In certain circles, the term “Maker” has come to mean “do-it-yourself enthusiast.” And NYC Makers, the biennial show at the Museum of Arts and Design, does feature a few projects that would look right at home in a dedicated hackerspace.
But at MAD, the definition of a maker has expanded to include artists, artisans, and more. In one room, sculptures sit side-by-side with a shipping box specially designed to protect delicate objects during transit. Scratch-and-sniff wallpaper adorns the stairwells, and security guards wear knitted vests designed by a fashion house. Other featured pieces include moonshine, huge blown-glass terrariums, podcast episodes, and even a room decorated as a “nightclub environment.”
If you’re looking for the type of DIY projects you might find at MakerFaire, NYC Makers may disappoint. However, it does showcase the astonishing variety of stuff that New Yorkers are creating every day. And if you want to skip the entry fee, check out the DIY-flavored pieces in this gallery of photos. _NYC Makers _runs until October 12.
The modules created by littleBits can be combined to form a variety of electronics projects—including the turntable-based synthesizer shown here.
Power To The Prototype
In an emergency, the Power Clip lets people draw electricity from vehicle batteries. This prototype of the device, created by Robin Reid, Surya Mattu, Phil Groman, and Federico Zannier, earned a spot in the MAD show to demonstrate the value of prototyping, and “the empowering dimension of new design.”
The Artful Theremin
François Chambard’s Pink Perch is one of twelve beautifully designed theremins created for the UM Project’s Odd Harmonics show. By changing the positions of their hands, skilled players can draw unearthly electronic music (and unskilled ones can evoke unseemly electronic howls) from a theremin without ever touching the instrument directly.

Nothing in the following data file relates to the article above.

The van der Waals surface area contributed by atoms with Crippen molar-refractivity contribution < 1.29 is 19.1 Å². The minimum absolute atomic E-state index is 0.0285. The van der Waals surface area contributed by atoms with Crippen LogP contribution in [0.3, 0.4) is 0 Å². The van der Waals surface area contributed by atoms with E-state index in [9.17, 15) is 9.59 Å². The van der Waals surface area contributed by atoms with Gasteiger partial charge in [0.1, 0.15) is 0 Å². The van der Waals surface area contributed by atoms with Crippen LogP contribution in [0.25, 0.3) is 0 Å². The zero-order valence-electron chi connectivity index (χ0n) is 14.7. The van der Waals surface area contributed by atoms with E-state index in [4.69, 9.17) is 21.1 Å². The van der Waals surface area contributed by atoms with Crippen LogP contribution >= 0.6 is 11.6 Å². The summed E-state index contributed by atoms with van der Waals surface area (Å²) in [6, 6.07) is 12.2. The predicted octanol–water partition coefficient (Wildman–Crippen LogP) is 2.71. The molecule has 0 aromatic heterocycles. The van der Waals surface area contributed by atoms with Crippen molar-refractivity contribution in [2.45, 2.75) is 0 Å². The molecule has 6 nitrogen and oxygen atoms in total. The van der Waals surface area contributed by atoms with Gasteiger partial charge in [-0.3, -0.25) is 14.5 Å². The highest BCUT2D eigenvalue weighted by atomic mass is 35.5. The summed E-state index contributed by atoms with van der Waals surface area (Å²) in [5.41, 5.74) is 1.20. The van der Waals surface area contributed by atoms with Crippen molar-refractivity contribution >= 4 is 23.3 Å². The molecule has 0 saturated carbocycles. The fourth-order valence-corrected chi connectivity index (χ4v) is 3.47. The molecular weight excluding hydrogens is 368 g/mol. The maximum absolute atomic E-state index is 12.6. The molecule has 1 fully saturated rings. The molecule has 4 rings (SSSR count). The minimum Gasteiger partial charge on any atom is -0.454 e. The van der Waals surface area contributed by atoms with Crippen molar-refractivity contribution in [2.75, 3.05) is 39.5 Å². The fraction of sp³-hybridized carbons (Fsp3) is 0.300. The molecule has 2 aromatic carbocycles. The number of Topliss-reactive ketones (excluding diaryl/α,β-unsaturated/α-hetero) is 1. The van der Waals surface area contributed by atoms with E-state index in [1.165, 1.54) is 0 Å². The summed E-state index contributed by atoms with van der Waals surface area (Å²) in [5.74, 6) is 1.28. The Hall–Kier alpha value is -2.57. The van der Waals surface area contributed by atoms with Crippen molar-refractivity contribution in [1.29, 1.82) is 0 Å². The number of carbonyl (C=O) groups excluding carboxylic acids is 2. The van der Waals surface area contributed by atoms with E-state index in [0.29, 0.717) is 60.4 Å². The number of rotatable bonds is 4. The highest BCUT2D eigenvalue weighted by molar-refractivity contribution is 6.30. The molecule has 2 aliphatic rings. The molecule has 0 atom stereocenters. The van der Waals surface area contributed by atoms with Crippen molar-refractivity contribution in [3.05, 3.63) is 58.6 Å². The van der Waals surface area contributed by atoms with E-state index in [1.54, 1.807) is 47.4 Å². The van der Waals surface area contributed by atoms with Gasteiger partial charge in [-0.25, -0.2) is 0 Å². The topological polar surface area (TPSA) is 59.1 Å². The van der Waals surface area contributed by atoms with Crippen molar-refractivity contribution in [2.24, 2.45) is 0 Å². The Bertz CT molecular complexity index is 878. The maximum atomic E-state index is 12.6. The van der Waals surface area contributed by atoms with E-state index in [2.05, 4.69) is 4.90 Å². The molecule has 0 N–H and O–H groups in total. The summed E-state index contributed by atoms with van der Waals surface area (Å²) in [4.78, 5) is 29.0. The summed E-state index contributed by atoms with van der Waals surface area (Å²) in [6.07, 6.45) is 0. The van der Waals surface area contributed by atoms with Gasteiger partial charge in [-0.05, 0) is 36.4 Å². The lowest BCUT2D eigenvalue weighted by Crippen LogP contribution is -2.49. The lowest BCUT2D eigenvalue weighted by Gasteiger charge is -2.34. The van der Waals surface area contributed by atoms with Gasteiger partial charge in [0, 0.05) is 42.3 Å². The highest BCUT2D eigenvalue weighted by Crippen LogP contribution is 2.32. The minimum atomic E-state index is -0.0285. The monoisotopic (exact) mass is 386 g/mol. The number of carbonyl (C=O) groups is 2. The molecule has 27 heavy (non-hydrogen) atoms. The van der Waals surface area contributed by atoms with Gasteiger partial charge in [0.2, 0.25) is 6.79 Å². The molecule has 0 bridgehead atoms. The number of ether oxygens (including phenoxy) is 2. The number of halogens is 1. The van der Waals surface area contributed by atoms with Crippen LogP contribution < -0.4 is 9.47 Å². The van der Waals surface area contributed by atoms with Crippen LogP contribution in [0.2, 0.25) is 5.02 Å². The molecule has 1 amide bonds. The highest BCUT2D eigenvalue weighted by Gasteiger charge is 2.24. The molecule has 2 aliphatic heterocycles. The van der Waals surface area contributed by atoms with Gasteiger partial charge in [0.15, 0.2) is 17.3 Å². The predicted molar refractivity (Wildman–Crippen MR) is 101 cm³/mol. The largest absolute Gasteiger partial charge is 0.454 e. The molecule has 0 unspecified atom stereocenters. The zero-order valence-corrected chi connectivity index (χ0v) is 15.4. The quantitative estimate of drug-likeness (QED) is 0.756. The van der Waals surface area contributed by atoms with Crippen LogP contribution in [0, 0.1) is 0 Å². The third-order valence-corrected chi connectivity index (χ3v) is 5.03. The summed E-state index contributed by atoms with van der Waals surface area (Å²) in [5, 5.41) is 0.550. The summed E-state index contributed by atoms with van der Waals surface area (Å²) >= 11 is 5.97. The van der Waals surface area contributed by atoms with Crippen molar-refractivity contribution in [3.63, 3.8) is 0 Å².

Candles On Command
Jeremy Chernick of J&M Special Effects created this candelabrum for a 2013 production of The Glass Menagerie. The prop is both portable (it can be lifted and carried about) and controllable (the touch of a button ignites or extinguishes its butane-fueled candles).
Hear Where You Are
Aisen Caro Chacin likes to play with human perception, crafting items such as Scent Rhythm, a watch that tells the time through perfume, and Play-A-Grill, an electronic mouthpiece that uses bone conduction to transmit music through the teeth. Along with these items, the MAD show also featured this head-enveloping device designed to give its wearer the power of echolocation.
Pencil And Ink
Aisen Caro Chacin likes to play with human perception, crafting items such as Scent Rhythm, a watch that tells the time through perfume, and Play-A-Grill, an electronic mouthpiece that uses bone conduction to transmit music through the teeth. Along with these items, the MAD show also featured a head-enveloping device designed to give its wearer the power of echolocation.
When peering at dinosaur bones, few people consider the care that went into their display. But skilled mount makers like Richard Webber spend a lot of time making sure ancient remains—like this velociraptor—look their best.
Blowing Your Mind
Ryan Matthew Cohn adds artistry to anatomy. He dissected this human skull into 12 parts, then reassembled it to create a cross between a model skull and a sculpture.